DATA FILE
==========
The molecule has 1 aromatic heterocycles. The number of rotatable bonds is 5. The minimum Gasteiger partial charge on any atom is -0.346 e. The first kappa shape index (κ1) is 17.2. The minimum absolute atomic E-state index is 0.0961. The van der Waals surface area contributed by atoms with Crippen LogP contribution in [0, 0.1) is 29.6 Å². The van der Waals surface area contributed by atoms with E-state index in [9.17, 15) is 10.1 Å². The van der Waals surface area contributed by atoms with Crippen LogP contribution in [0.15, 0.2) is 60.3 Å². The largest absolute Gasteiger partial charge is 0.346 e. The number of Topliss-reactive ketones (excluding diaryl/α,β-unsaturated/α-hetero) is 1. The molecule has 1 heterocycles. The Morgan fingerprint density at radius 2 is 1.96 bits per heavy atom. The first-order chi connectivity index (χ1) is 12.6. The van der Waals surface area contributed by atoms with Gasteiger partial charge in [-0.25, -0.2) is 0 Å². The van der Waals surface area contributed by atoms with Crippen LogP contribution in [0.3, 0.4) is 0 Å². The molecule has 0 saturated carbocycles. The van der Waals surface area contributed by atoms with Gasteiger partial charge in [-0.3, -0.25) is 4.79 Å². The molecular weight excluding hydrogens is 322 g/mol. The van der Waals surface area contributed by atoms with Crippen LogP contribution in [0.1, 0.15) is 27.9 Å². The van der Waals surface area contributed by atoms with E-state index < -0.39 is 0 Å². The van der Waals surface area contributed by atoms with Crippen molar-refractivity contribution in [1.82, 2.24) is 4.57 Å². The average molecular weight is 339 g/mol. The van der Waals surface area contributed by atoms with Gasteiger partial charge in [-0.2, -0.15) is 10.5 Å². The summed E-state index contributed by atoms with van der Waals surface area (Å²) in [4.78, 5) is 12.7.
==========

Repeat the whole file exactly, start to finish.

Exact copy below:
The molecule has 1 aromatic heterocycles. The number of rotatable bonds is 5. The minimum Gasteiger partial charge on any atom is -0.346 e. The first kappa shape index (κ1) is 17.2. The minimum absolute atomic E-state index is 0.0961. The van der Waals surface area contributed by atoms with Crippen LogP contribution in [0, 0.1) is 29.6 Å². The van der Waals surface area contributed by atoms with E-state index in [9.17, 15) is 10.1 Å². The van der Waals surface area contributed by atoms with Crippen LogP contribution in [0.15, 0.2) is 60.3 Å². The largest absolute Gasteiger partial charge is 0.346 e. The number of Topliss-reactive ketones (excluding diaryl/α,β-unsaturated/α-hetero) is 1. The molecule has 1 heterocycles. The Morgan fingerprint density at radius 2 is 1.96 bits per heavy atom. The first-order chi connectivity index (χ1) is 12.6. The van der Waals surface area contributed by atoms with Gasteiger partial charge in [-0.25, -0.2) is 0 Å². The van der Waals surface area contributed by atoms with Crippen LogP contribution in [0.3, 0.4) is 0 Å². The molecule has 0 saturated carbocycles. The van der Waals surface area contributed by atoms with Gasteiger partial charge in [-0.3, -0.25) is 4.79 Å². The molecular weight excluding hydrogens is 322 g/mol. The van der Waals surface area contributed by atoms with Crippen LogP contribution in [0.1, 0.15) is 27.9 Å². The van der Waals surface area contributed by atoms with E-state index < -0.39 is 0 Å². The van der Waals surface area contributed by atoms with Crippen molar-refractivity contribution in [1.82, 2.24) is 4.57 Å². The average molecular weight is 339 g/mol. The van der Waals surface area contributed by atoms with Gasteiger partial charge in [-0.2, -0.15) is 10.5 Å². The summed E-state index contributed by atoms with van der Waals surface area (Å²) in [4.78, 5) is 12.7.